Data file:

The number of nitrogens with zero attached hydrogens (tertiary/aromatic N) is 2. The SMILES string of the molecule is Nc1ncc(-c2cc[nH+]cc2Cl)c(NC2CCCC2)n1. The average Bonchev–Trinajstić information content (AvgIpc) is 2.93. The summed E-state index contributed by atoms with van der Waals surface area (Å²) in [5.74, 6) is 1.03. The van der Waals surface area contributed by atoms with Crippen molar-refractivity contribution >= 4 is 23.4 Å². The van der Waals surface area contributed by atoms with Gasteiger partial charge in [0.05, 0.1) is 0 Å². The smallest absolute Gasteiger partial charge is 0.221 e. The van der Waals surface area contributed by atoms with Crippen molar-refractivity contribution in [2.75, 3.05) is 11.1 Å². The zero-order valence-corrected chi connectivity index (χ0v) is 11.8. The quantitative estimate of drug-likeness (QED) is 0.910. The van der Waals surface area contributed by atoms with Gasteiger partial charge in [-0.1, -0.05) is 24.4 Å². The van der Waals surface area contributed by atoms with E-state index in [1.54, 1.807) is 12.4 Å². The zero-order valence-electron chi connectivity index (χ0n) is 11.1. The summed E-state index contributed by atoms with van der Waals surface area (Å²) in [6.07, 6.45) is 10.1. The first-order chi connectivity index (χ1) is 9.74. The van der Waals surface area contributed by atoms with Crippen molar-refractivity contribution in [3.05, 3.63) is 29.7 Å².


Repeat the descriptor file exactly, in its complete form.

The number of nitrogens with zero attached hydrogens (tertiary/aromatic N) is 2. The SMILES string of the molecule is Nc1ncc(-c2cc[nH+]cc2Cl)c(NC2CCCC2)n1. The average Bonchev–Trinajstić information content (AvgIpc) is 2.93. The summed E-state index contributed by atoms with van der Waals surface area (Å²) in [5.74, 6) is 1.03. The van der Waals surface area contributed by atoms with Crippen molar-refractivity contribution >= 4 is 23.4 Å². The van der Waals surface area contributed by atoms with Gasteiger partial charge in [0.05, 0.1) is 0 Å². The smallest absolute Gasteiger partial charge is 0.221 e. The van der Waals surface area contributed by atoms with Crippen molar-refractivity contribution in [2.75, 3.05) is 11.1 Å². The zero-order valence-corrected chi connectivity index (χ0v) is 11.8. The quantitative estimate of drug-likeness (QED) is 0.910. The van der Waals surface area contributed by atoms with Gasteiger partial charge in [-0.1, -0.05) is 24.4 Å². The van der Waals surface area contributed by atoms with E-state index in [1.54, 1.807) is 12.4 Å². The zero-order valence-electron chi connectivity index (χ0n) is 11.1. The summed E-state index contributed by atoms with van der Waals surface area (Å²) in [6.07, 6.45) is 10.1. The first-order chi connectivity index (χ1) is 9.74. The van der Waals surface area contributed by atoms with Crippen molar-refractivity contribution in [3.05, 3.63) is 29.7 Å².